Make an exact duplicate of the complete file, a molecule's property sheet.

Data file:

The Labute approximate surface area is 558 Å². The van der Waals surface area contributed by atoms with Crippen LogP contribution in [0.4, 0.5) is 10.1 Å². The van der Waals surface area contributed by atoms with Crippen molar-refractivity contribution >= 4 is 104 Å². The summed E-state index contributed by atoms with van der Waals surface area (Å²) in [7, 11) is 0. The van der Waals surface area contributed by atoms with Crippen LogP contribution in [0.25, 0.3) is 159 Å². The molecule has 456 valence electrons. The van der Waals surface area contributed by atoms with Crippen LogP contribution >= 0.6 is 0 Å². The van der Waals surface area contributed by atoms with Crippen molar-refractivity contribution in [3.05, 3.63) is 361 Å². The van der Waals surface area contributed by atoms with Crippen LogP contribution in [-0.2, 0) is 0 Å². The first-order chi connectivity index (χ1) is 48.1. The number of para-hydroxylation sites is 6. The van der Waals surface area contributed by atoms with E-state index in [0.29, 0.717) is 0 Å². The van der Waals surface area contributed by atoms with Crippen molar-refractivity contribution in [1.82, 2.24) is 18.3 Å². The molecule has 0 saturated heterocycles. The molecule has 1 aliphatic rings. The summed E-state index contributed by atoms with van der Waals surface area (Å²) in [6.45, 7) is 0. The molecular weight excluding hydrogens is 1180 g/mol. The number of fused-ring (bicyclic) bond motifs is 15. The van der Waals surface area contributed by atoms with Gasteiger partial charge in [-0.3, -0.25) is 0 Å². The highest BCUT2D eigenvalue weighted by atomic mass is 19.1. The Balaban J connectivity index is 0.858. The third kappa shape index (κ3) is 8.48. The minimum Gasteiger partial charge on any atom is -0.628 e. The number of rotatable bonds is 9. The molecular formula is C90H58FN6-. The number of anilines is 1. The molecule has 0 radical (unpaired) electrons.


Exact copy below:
The Labute approximate surface area is 558 Å². The van der Waals surface area contributed by atoms with Crippen LogP contribution in [0.4, 0.5) is 10.1 Å². The van der Waals surface area contributed by atoms with Crippen molar-refractivity contribution >= 4 is 104 Å². The summed E-state index contributed by atoms with van der Waals surface area (Å²) in [7, 11) is 0. The van der Waals surface area contributed by atoms with Crippen LogP contribution in [0.25, 0.3) is 159 Å². The molecule has 456 valence electrons. The van der Waals surface area contributed by atoms with Crippen LogP contribution >= 0.6 is 0 Å². The van der Waals surface area contributed by atoms with Crippen molar-refractivity contribution in [3.05, 3.63) is 361 Å². The van der Waals surface area contributed by atoms with Crippen LogP contribution in [-0.2, 0) is 0 Å². The first-order chi connectivity index (χ1) is 48.1. The number of para-hydroxylation sites is 6. The van der Waals surface area contributed by atoms with E-state index in [0.29, 0.717) is 0 Å². The van der Waals surface area contributed by atoms with Crippen molar-refractivity contribution in [1.82, 2.24) is 18.3 Å². The molecule has 0 saturated heterocycles. The molecule has 1 aliphatic rings. The summed E-state index contributed by atoms with van der Waals surface area (Å²) in [6.45, 7) is 0. The molecular weight excluding hydrogens is 1180 g/mol. The number of fused-ring (bicyclic) bond motifs is 15. The van der Waals surface area contributed by atoms with Gasteiger partial charge in [-0.3, -0.25) is 0 Å². The highest BCUT2D eigenvalue weighted by atomic mass is 19.1. The Balaban J connectivity index is 0.858. The third kappa shape index (κ3) is 8.48. The minimum Gasteiger partial charge on any atom is -0.628 e. The number of rotatable bonds is 9. The molecular formula is C90H58FN6-. The number of anilines is 1. The molecule has 0 radical (unpaired) electrons.